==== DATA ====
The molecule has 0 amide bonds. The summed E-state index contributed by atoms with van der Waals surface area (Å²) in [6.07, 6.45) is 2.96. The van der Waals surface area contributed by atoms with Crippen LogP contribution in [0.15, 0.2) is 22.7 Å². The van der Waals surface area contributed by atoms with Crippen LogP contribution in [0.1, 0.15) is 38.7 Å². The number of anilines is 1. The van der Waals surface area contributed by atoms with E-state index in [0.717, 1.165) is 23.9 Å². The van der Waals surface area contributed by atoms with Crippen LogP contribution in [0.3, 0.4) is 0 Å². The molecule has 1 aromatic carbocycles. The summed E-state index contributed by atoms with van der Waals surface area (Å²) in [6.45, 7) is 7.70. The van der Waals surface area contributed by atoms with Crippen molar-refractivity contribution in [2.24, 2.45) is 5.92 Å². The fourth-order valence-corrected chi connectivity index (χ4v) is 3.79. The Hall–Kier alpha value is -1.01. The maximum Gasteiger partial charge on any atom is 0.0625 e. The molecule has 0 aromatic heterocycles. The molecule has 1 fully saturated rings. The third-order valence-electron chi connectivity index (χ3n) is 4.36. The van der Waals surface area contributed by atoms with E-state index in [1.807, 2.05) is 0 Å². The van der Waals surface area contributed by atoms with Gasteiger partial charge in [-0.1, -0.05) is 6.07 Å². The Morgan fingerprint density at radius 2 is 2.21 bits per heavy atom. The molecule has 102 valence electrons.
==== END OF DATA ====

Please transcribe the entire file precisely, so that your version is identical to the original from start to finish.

The molecule has 0 amide bonds. The summed E-state index contributed by atoms with van der Waals surface area (Å²) in [6.07, 6.45) is 2.96. The van der Waals surface area contributed by atoms with Crippen LogP contribution in [0.15, 0.2) is 22.7 Å². The van der Waals surface area contributed by atoms with Crippen LogP contribution in [0.1, 0.15) is 38.7 Å². The number of anilines is 1. The van der Waals surface area contributed by atoms with E-state index in [0.717, 1.165) is 23.9 Å². The van der Waals surface area contributed by atoms with Crippen LogP contribution in [0.3, 0.4) is 0 Å². The molecule has 1 aromatic carbocycles. The summed E-state index contributed by atoms with van der Waals surface area (Å²) in [6.45, 7) is 7.70. The van der Waals surface area contributed by atoms with Crippen molar-refractivity contribution in [2.24, 2.45) is 5.92 Å². The fourth-order valence-corrected chi connectivity index (χ4v) is 3.79. The Hall–Kier alpha value is -1.01. The maximum Gasteiger partial charge on any atom is 0.0625 e. The molecule has 0 aromatic heterocycles. The molecule has 1 fully saturated rings. The third-order valence-electron chi connectivity index (χ3n) is 4.36. The van der Waals surface area contributed by atoms with E-state index in [1.807, 2.05) is 0 Å². The van der Waals surface area contributed by atoms with Gasteiger partial charge in [-0.1, -0.05) is 6.07 Å². The Morgan fingerprint density at radius 2 is 2.21 bits per heavy atom. The molecule has 102 valence electrons.